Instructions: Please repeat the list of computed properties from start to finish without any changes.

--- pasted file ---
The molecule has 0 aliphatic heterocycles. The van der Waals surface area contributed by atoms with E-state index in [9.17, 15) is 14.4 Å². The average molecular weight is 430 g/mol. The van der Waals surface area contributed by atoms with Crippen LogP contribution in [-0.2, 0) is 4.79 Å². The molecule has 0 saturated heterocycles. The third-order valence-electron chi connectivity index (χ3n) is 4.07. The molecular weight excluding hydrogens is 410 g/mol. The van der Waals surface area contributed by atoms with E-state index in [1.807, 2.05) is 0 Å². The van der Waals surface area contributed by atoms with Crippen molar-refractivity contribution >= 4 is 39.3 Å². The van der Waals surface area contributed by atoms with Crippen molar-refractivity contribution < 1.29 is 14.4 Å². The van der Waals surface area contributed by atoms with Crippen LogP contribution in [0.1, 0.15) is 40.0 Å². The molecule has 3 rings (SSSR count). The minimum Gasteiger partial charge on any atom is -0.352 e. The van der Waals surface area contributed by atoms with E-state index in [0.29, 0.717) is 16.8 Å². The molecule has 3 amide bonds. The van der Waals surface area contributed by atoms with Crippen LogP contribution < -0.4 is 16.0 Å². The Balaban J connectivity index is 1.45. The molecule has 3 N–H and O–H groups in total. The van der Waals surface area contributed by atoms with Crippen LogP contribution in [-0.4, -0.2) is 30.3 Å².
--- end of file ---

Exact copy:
The molecule has 0 aliphatic heterocycles. The van der Waals surface area contributed by atoms with E-state index in [9.17, 15) is 14.4 Å². The average molecular weight is 430 g/mol. The van der Waals surface area contributed by atoms with Crippen LogP contribution in [-0.2, 0) is 4.79 Å². The molecule has 0 saturated heterocycles. The third-order valence-electron chi connectivity index (χ3n) is 4.07. The molecular weight excluding hydrogens is 410 g/mol. The van der Waals surface area contributed by atoms with E-state index in [1.807, 2.05) is 0 Å². The van der Waals surface area contributed by atoms with Crippen molar-refractivity contribution >= 4 is 39.3 Å². The van der Waals surface area contributed by atoms with Crippen molar-refractivity contribution < 1.29 is 14.4 Å². The van der Waals surface area contributed by atoms with Crippen LogP contribution in [0.1, 0.15) is 40.0 Å². The molecule has 3 rings (SSSR count). The minimum Gasteiger partial charge on any atom is -0.352 e. The van der Waals surface area contributed by atoms with E-state index in [0.29, 0.717) is 16.8 Å². The molecule has 3 amide bonds. The van der Waals surface area contributed by atoms with Crippen LogP contribution < -0.4 is 16.0 Å². The Balaban J connectivity index is 1.45. The molecule has 3 N–H and O–H groups in total. The van der Waals surface area contributed by atoms with Crippen LogP contribution in [-0.4, -0.2) is 30.3 Å².